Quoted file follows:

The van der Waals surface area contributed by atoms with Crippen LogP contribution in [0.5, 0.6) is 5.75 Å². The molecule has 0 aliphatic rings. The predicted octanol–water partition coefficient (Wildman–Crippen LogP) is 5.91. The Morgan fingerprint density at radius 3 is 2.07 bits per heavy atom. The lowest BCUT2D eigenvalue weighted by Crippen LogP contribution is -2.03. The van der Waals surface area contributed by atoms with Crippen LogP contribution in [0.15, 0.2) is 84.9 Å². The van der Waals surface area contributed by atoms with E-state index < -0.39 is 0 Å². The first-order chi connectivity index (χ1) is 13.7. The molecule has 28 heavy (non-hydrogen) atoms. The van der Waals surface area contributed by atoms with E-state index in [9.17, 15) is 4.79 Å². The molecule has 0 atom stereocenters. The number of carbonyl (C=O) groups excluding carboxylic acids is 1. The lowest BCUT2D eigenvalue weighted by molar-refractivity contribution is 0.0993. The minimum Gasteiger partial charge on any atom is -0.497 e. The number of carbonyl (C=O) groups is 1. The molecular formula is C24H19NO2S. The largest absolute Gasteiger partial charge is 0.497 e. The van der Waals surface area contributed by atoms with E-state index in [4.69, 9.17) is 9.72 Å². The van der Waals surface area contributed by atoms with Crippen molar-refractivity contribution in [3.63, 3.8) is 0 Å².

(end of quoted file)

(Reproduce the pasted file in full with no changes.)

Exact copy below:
The van der Waals surface area contributed by atoms with Crippen LogP contribution in [0.5, 0.6) is 5.75 Å². The molecule has 0 aliphatic rings. The predicted octanol–water partition coefficient (Wildman–Crippen LogP) is 5.91. The Morgan fingerprint density at radius 3 is 2.07 bits per heavy atom. The lowest BCUT2D eigenvalue weighted by Crippen LogP contribution is -2.03. The van der Waals surface area contributed by atoms with Crippen LogP contribution in [0.15, 0.2) is 84.9 Å². The van der Waals surface area contributed by atoms with E-state index < -0.39 is 0 Å². The first-order chi connectivity index (χ1) is 13.7. The molecule has 28 heavy (non-hydrogen) atoms. The van der Waals surface area contributed by atoms with E-state index in [9.17, 15) is 4.79 Å². The molecule has 0 atom stereocenters. The number of carbonyl (C=O) groups excluding carboxylic acids is 1. The lowest BCUT2D eigenvalue weighted by molar-refractivity contribution is 0.0993. The minimum Gasteiger partial charge on any atom is -0.497 e. The number of carbonyl (C=O) groups is 1. The molecular formula is C24H19NO2S. The largest absolute Gasteiger partial charge is 0.497 e. The van der Waals surface area contributed by atoms with E-state index in [4.69, 9.17) is 9.72 Å². The van der Waals surface area contributed by atoms with Crippen molar-refractivity contribution in [3.63, 3.8) is 0 Å².